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    Mar 6th, 2008 at 00:53:54     -    Chrono Cross (PS)

    Gamelog #5 Session #2 for CMPS 20
    Start Time: 3:00 pm
    End Time: 5:00 pm
    Assignment due 3/5/08


    Emotionally, this game is very satisfying. In addition to not using all standard archetypes for game characters, much of the content is pleasing to the senses. As I mentioned before, the secluded beach really relaxes me. The beach has an atmosphere not used frequently in games; when it is, it often fails to be done well enough to produce the desired effect. Though the cutscene visuals are often not wonderful, they're usually pretty good and they conform to a much better standard than does Chrono Trigger, this game's predecessor. The game's art is semi-realistic and pretty stylized, but the art is done purposefully and has a bright or dark color scheme as appropriate. I really like this game's art style and creative assets.

    An additional complication to the battle mechanic is that you can execute different percentage attacks. Depending upon the percentage, which typically varies from 60 to 99 percentage points, you may attack more or less successfully with less or more damage dealt, respectively. Fortunately, it sounds a lot more complicated than it really is. In other words, this complicated-sounding addition makes the game more fun and interesting. I'm glad there are more options in this game than in Chrono Trigger.

    This game was very fun to play. The battle mechanic is fun, and there is also a puzzle element to the gameplay that lends itself well to this RPG. The story was absorbing enough that I could probably tell it enthusiastically with lots of expression. Tales of Symphonia is an RPG, but its story is hugely complex and confusing. The story in Chrono Cross, in contrast, is simple but satisfying. I like the story, gameplay, and characters much more in this game than in Tales of Symphonia or in Chrono Trigger.

    The game was interesting to play. I had a few frustrations, despite my overall enjoyment of this game. One major frustration was technical difficulty/unfamiliarity, as mentioned previously. Another frustration that I didn't have personally was that the game is relatively slow-paced. I thought that Chrono Cross didn't drag at all and that the pacing was deliberate. However, it's not difficult for me to understand the general frustration some people have about these aspects.

    This game's flow was superb. The pacing was very good, not too fast or too slow. Character development in-game wasn't rushed. As compared to Chrono Trigger, you really care about Kid when she gets hurt in Chrono Cross, unlike how much you cared about Marle in Chrono Trigger when she vanishes. In Chrono Trigger, that story arc had a major plot hole as far as what Crono's motivations for going after Marle were. In Chrono Cross, in contrast, it's usually pretty clear what everyone's motivations and aspirations were. Even though much of this was preprogrammed, I much prefer the flow of story in this game to that of Chrono Trigger. Spatially, there are puzzles that are spaced apart very well so that the game doesn't become unnecessarily complicated but at the same time poses enough challenge to keep you hooked.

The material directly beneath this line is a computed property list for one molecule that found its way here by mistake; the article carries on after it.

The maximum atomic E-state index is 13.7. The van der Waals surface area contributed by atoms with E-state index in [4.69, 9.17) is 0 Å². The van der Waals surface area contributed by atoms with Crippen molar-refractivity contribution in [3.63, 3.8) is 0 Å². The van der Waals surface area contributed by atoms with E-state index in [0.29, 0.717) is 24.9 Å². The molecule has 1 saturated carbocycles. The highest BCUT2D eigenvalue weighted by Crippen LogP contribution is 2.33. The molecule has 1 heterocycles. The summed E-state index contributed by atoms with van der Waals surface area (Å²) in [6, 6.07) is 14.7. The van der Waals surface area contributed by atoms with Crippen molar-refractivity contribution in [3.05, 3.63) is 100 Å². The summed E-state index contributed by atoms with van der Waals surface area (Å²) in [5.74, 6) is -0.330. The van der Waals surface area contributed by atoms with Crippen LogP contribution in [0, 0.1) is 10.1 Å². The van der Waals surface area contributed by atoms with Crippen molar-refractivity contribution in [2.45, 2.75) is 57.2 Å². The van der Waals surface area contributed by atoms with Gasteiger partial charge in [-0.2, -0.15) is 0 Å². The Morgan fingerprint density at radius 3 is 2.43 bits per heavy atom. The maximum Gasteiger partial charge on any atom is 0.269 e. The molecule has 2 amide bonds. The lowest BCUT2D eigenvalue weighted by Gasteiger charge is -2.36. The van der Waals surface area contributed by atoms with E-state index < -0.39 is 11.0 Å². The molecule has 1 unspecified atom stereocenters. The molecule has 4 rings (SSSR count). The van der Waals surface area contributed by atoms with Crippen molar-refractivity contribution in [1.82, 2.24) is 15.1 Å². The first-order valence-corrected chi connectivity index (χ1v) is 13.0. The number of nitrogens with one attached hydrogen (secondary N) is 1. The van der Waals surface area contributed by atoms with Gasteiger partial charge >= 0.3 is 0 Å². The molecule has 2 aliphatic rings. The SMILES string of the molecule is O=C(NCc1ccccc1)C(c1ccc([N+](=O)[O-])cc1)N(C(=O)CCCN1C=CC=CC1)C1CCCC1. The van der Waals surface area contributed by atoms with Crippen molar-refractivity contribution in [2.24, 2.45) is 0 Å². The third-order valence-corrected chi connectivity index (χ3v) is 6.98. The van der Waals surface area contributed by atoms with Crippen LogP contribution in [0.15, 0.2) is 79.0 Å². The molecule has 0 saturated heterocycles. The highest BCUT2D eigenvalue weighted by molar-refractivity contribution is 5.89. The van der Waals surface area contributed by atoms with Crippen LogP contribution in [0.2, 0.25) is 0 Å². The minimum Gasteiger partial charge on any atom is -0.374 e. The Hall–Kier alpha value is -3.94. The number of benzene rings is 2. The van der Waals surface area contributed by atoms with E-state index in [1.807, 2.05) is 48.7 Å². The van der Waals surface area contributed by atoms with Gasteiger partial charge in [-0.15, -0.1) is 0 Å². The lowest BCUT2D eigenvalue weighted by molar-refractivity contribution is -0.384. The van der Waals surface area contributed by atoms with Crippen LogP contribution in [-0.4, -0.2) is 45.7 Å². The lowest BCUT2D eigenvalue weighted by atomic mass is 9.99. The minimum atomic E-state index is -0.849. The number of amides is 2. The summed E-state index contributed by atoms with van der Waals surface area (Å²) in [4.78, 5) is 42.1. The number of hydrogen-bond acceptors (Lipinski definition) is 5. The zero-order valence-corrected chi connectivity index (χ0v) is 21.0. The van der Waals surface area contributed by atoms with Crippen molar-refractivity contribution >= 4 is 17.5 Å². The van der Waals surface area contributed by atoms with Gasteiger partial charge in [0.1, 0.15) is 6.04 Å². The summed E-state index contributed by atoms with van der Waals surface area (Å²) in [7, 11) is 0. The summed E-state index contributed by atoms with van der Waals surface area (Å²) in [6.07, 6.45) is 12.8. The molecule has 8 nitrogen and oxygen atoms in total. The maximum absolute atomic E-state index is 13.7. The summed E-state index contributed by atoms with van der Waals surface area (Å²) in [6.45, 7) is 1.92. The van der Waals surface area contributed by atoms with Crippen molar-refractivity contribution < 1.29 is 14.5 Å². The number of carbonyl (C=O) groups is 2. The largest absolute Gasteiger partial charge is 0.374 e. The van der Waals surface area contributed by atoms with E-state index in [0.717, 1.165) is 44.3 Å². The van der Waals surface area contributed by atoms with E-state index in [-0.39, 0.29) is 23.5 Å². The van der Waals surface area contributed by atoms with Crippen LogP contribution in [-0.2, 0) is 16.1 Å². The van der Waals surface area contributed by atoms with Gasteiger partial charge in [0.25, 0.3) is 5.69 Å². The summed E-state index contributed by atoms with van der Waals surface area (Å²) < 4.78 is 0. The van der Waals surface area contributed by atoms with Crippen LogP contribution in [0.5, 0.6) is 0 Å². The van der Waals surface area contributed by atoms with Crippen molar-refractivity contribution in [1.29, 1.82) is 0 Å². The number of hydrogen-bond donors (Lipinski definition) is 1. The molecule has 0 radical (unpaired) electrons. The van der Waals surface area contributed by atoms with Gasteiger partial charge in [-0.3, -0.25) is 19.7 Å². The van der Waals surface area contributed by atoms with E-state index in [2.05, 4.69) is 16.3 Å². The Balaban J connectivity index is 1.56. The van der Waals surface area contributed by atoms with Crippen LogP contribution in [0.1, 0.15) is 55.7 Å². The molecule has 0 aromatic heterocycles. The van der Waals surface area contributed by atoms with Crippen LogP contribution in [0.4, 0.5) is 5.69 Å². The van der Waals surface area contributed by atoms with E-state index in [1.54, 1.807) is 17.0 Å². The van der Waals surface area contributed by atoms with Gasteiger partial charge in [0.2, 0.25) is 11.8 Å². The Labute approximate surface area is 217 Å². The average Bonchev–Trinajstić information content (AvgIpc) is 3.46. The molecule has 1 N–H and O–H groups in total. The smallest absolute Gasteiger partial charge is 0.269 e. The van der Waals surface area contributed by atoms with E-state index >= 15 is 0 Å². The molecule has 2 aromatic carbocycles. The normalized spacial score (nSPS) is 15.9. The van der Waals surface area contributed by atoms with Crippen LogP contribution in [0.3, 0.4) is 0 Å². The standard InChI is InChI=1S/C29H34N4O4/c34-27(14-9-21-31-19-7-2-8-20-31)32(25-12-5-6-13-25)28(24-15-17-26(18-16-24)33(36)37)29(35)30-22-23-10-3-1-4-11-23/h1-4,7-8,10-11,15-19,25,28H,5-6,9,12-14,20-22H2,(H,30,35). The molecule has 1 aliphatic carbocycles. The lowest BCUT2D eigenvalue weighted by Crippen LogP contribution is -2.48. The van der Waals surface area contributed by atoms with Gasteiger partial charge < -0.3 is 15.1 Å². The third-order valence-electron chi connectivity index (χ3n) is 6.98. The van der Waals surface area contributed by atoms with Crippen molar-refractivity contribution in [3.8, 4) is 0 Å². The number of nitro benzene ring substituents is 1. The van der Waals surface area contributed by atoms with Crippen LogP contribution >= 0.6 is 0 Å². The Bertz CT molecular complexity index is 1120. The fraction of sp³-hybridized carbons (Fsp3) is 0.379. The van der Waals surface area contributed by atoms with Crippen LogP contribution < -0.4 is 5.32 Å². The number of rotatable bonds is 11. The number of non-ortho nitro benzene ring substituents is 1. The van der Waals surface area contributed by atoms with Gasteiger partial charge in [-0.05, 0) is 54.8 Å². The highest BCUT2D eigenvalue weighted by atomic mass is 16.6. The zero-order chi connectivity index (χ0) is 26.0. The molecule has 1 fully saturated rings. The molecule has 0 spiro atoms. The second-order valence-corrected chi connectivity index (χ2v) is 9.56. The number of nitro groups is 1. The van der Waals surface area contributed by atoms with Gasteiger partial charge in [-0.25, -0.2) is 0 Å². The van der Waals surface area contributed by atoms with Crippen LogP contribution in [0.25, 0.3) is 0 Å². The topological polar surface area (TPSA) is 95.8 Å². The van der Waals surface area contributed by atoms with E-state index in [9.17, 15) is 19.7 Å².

The battle system and story were the most innovative aspects of this game, although it was groundbreaking in other ways as well. There was innovation in the color-based battle system, the percentage-based hit success and hit damage, and the inverse relationship of hit success and hit damage. The story has the most innovative characters out of any game I've played. Their personalities vary greatly from the standard archetypes, except for Serge, maybe, who is a silent protagonist.

    The levels are varied in terms of look, feel, type of related puzzle, environment interaction, and organization. In other words, there are LOTS of variations in levels. The tone of the gameworld is similar to that of Chrono Trigger: epic. The look and feel of the game varies greatly and is much improved upon Chrono Trigger. The level look and feel are not arbitrary at all; they largely depend on the climate, which vary from lush and soft, to rocky and arid, to sterile and metallic. All of the puzzles are environment-based, similar to how battles in Shadow of the Colossus are environment-based.

    I didn't have social experiences with other players; this game doesn't have multiplayer options. I have a feeling that, for the most part, I had to just watch, I wouldn't enjoy it or be satisfied. Luckily, there were no bystanders to be dissatisfied. I was having a really good time playing. The game itself was very rewarding, and I didn't really notice the passage of time. I never felt lonely or isolated while playing because I was absorbed in the game. I think that's a good thing as far as game involvement goes, but I imagine it could hurt one's social life.